“Most of these abortions don’t have any complications and the patient never gets near a hospital, but if she needs a hospital, it’s certainly not going to be the one near the clinic,” she said.
Leading medical groups agree that admitting privileges are unnecessary, as abortion patients who experience complications can go to any hospital. In a brief filed with the court, the American College of Obstetricians and Gynecologists (ACOG) noted that many hospitals require doctors to admit a certain number of patients each year in order to qualify for admitting privileges. This prerequisite can be difficult for doctors who provide abortions to meet, as the procedure is so safe they rarely need to admit anyone.
Reading The Tea Leaves
Justice Anthony Kennedy, who cast the decisive fifth vote in Whole Woman’s Health, retired in 2018. The position of Justice Brett Kavanaugh, Kennedy’s replacement, on abortion rights remains somewhat opaque.
Roberts, who dissented in Whole Woman’s Health, used his questions to narrow in on whether the admitting privileges requirement could provide a medical benefit to a woman seeking an abortion anywhere.
“I mean, I understand the idea that the impact might be different in different places, but as far as the benefits of the law, that’s going to be the same in each state, isn’t it?” Roberts asked Murrill.
Julie Rikelman, a lawyer at the Center for Reproductive Rights who argued the case in front of the justices, was encouraged by Roberts’ line of questioning.
“I believe he was asking, can it really be different in Louisiana?” she said. “If the court has already said that the law doesn’t have any benefits and it doesn’t do anything to further women’s health, could that be different in neighboring Louisiana, compared to Texas?”
In her opinion, the answer is no.
Gretchen Borchelt, vice president for reproductive rights at the National Women’s Law Center, said it sounded like Roberts may agree that admitting privileges serves no benefit, regardless of whether it is enacted in Louisiana or Texas or any other state.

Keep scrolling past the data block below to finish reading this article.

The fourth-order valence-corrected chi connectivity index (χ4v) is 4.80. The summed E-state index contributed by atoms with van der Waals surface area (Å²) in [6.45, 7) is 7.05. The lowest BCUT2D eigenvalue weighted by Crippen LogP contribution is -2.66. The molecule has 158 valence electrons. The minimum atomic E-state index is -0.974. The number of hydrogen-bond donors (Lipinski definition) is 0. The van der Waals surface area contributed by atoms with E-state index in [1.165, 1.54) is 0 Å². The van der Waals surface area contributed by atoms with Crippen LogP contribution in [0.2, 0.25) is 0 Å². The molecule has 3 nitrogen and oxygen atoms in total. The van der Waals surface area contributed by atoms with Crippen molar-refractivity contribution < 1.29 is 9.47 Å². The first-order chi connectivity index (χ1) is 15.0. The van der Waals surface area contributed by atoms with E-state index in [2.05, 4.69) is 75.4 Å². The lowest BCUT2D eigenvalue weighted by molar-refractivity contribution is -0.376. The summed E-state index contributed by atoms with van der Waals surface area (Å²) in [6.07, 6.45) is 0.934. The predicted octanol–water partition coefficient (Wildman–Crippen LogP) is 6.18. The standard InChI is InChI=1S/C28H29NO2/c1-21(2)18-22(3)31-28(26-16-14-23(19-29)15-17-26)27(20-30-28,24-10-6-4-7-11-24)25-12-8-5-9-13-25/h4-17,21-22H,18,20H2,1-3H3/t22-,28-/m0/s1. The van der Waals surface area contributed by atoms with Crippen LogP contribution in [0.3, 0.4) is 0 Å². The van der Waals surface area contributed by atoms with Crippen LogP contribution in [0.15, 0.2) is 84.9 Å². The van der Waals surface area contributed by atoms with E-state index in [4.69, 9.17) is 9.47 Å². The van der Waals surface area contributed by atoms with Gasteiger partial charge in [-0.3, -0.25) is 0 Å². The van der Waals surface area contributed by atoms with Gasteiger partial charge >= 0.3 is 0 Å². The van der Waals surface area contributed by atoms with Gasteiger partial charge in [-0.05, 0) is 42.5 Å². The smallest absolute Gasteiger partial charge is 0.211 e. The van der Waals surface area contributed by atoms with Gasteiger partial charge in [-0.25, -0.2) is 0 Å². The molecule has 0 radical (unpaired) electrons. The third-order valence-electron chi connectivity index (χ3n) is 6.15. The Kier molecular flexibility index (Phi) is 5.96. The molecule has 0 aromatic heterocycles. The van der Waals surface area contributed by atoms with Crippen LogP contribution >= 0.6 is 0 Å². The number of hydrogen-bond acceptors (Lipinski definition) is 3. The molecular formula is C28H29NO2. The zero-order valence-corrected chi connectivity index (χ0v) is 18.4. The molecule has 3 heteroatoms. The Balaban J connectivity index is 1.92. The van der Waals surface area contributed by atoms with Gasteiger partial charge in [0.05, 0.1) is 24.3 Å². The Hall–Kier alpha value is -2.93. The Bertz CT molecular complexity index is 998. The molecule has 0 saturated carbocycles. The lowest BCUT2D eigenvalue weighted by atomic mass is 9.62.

“There was really sharp questioning by some of the justices that showed how clearly this law does nothing to benefit women’s health,” Borchelt said. “The question then is, how do you analyze the burden and do you analyze the burden for each state? That’s where it seemed like Justice Roberts was headed.”
In Louisiana, the burden of the law could not be clearer, she added. The evidence shows that the state would be left with only one clinic. “If that’s not a burden, I don’t know what state could ever meet that test,” she said.
The chief justice appeared to be taking the 2016 precedent ― which requires courts to weigh both the burden and benefit of an abortion law ― seriously, said Mary Ziegler, a professor at Florida State University and historian of abortion law.
If Roberts believes that the admitting privileges law creates no benefit anywhere, it would be impossible for him to uphold Louisiana’s law without significantly weakening or overturning the 2016 precedent, she added.
One way Roberts might try to thread the needle is to say that while Louisiana’s law doesn’t provide any benefit to women, it also doesn’t impose an undue burden. He could buy the state’s argument that abortion clinics wouldn’t actually close in Louisiana if doctors only tried harder to obtain admitting requirements. Such a finding would still run contrary to the thrust of Whole Woman’s Health, she added, which leaned on the lack of benefit.
“Part of the problem with that ruling is that it made each case turn on its own facts,” Ziegler said. “That kind of rule could give political cover to a judge who wants to respect precedent while overhauling it substantially.”
In a sense, the jig is up for TRAP laws. Whole Woman’s Health exposed these regulations for what they are: dishonest attempts to restrict abortion. It is now up to Roberts to decide if the court will continue to give them legal cover.
The stakes couldn’t be higher.